DB scheme deficits placing further pressure on charities amid Covid-19

Increased pension deficits are placing further financial strain on charities that are already struggling amid the Covid-19 crisis, Hymans Robertson has warned.

The firm’s annual Charity Benchmarking Report, which looked at the largest 40 charities in England and Wales, revealed that three quarters of charities have a defined benefit (DB) scheme in deficit.

The average deficit for the schemes surveyed was around 19 per cent of net unrestricted income, with one charity reporting a deficit that exceeded their unrestricted income.

Hymans Robertson emphasised that upcoming regulatory changes, such as The Pension Regulator's (TPR) funding regime, are now expected to place further pressures on charities to pay off their pension deficits quickly.

According to the report, the average DB scheme has funding levels of around 92 per cent, however, just a quarter (25 per cent) of charities reported a pension surplus.

Furthermore, the average pension contribution was just 4 per cent of unrestricted net income, with only 2 charities paying contributions in excess of 20 per cent of their net unrestricted income.

The firm highlighted that whilst the majority (60 per cent) have closed their DB scheme to future accrual, market volatility stemming from Covid-19 had seen an increase in many scheme deficits.

Commenting on the findings, Hymans Robertson head of corporate DB, Alistair Russell-Smith, said: “The Covid-19 pandemic has placed many charities under significant financial strain with fundraising and retail income particularly badly hit and with a need to conserve cash.

“A delicate balancing act is needed between ensuring the sustainability of the charities and funding higher pension deficits.

“In the short term, it may be wise for some charities to use recent regulatory easements to suspend pension contributions for three months to conserve cash."

The firm highlighted easements introduced by the regulator earlier this year as a potential option for charities who might be struggling, such as flexibilities to defer pension deficit contributions.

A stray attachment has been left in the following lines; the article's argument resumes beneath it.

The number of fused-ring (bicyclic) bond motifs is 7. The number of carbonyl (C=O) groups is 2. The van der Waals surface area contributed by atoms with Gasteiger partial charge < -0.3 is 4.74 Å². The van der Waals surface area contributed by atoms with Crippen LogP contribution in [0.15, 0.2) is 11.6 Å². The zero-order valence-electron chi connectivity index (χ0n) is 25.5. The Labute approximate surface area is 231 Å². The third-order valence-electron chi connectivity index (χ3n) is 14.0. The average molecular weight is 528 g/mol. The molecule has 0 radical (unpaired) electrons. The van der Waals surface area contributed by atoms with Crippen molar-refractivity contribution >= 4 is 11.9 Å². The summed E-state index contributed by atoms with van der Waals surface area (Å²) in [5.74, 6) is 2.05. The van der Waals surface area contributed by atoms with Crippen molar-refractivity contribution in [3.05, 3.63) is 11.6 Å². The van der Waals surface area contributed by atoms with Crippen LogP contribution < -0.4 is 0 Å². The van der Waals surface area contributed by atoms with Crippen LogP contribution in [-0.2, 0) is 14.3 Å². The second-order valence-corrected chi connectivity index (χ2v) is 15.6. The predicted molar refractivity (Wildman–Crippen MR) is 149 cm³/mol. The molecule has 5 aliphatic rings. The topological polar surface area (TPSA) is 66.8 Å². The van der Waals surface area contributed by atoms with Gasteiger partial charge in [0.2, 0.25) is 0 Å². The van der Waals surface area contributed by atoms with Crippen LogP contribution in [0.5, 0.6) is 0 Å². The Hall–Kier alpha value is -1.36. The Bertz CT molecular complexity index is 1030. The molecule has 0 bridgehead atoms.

However, the firm highlighted that this can only provide short-term respite and should not be considered a "free lunch", as the contributions will ultimately still need to be paid, adding that a longer-term sustainable funding plan is needed.

Smith continued: "TPR’s new funding regime will introduce ‘fast-track’ and ‘bespoke’ options for DB funding.

“The fast-track option ensures no regulatory intervention if minimum standards are met but could mean too big an increase in deficit contributions for some charities.

“For charities that are asset rich but cash poor, the bespoke route may be a better option.

“This enables investment returns rather than cash contributions to close the funding gap but needs to be underpinned by charging some of the charity’s assets to the pension scheme.”

Hymans Robertson predicted, however, that some charities will be unable to meet fast-track standards for the upcoming DB funding regime, due to the high level of cash contributions required.

As such, it has stressed the need to use “robust funding strategies” that will stand up to TPR scrutiny, outlining a number of elements that can support a funding plan.

Suggestions included the provision of security to the pension scheme, which 13 per cent of charities have already done, and the use of contingent funding plans.

It also pointed to DB master trusts and commercial consolidators, the latter of which would be particularly relevant to charities participating in last-man-standing multi-employer schemes, as potential longer-term solutions.

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